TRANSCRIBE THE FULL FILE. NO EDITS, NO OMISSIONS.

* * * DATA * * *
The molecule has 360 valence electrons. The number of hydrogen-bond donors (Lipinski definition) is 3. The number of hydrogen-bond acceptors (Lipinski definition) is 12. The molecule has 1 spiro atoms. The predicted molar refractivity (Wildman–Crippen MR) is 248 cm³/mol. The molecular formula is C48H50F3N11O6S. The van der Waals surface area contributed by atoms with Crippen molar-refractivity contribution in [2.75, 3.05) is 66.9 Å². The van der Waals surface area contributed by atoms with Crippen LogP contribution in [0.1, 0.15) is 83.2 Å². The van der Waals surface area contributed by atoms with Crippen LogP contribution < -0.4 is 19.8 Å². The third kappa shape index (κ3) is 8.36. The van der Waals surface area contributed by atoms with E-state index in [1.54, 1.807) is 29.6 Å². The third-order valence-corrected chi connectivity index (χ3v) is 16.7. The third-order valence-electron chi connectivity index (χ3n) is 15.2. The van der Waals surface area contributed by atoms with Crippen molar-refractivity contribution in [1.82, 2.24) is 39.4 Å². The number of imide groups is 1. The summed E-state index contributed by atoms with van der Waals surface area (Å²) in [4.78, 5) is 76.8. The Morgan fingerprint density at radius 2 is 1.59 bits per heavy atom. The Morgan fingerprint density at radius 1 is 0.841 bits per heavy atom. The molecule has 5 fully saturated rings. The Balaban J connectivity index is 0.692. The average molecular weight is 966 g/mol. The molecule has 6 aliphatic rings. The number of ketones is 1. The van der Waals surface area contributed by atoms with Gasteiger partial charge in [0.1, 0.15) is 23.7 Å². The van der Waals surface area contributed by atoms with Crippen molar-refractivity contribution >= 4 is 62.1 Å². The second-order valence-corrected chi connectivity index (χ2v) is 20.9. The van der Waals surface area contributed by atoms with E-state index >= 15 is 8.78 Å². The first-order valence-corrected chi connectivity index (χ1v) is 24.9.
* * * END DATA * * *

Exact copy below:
The molecule has 360 valence electrons. The number of hydrogen-bond donors (Lipinski definition) is 3. The number of hydrogen-bond acceptors (Lipinski definition) is 12. The molecule has 1 spiro atoms. The predicted molar refractivity (Wildman–Crippen MR) is 248 cm³/mol. The molecular formula is C48H50F3N11O6S. The van der Waals surface area contributed by atoms with Crippen molar-refractivity contribution in [2.75, 3.05) is 66.9 Å². The van der Waals surface area contributed by atoms with Crippen LogP contribution in [0.1, 0.15) is 83.2 Å². The van der Waals surface area contributed by atoms with Crippen LogP contribution < -0.4 is 19.8 Å². The third kappa shape index (κ3) is 8.36. The van der Waals surface area contributed by atoms with E-state index in [1.54, 1.807) is 29.6 Å². The third-order valence-corrected chi connectivity index (χ3v) is 16.7. The third-order valence-electron chi connectivity index (χ3n) is 15.2. The van der Waals surface area contributed by atoms with Crippen molar-refractivity contribution in [1.82, 2.24) is 39.4 Å². The number of imide groups is 1. The summed E-state index contributed by atoms with van der Waals surface area (Å²) in [4.78, 5) is 76.8. The Morgan fingerprint density at radius 2 is 1.59 bits per heavy atom. The Morgan fingerprint density at radius 1 is 0.841 bits per heavy atom. The molecule has 5 fully saturated rings. The Balaban J connectivity index is 0.692. The average molecular weight is 966 g/mol. The molecule has 6 aliphatic rings. The number of ketones is 1. The van der Waals surface area contributed by atoms with Gasteiger partial charge in [0.1, 0.15) is 23.7 Å². The van der Waals surface area contributed by atoms with Crippen molar-refractivity contribution >= 4 is 62.1 Å². The second-order valence-corrected chi connectivity index (χ2v) is 20.9. The van der Waals surface area contributed by atoms with E-state index >= 15 is 8.78 Å². The first-order valence-corrected chi connectivity index (χ1v) is 24.9.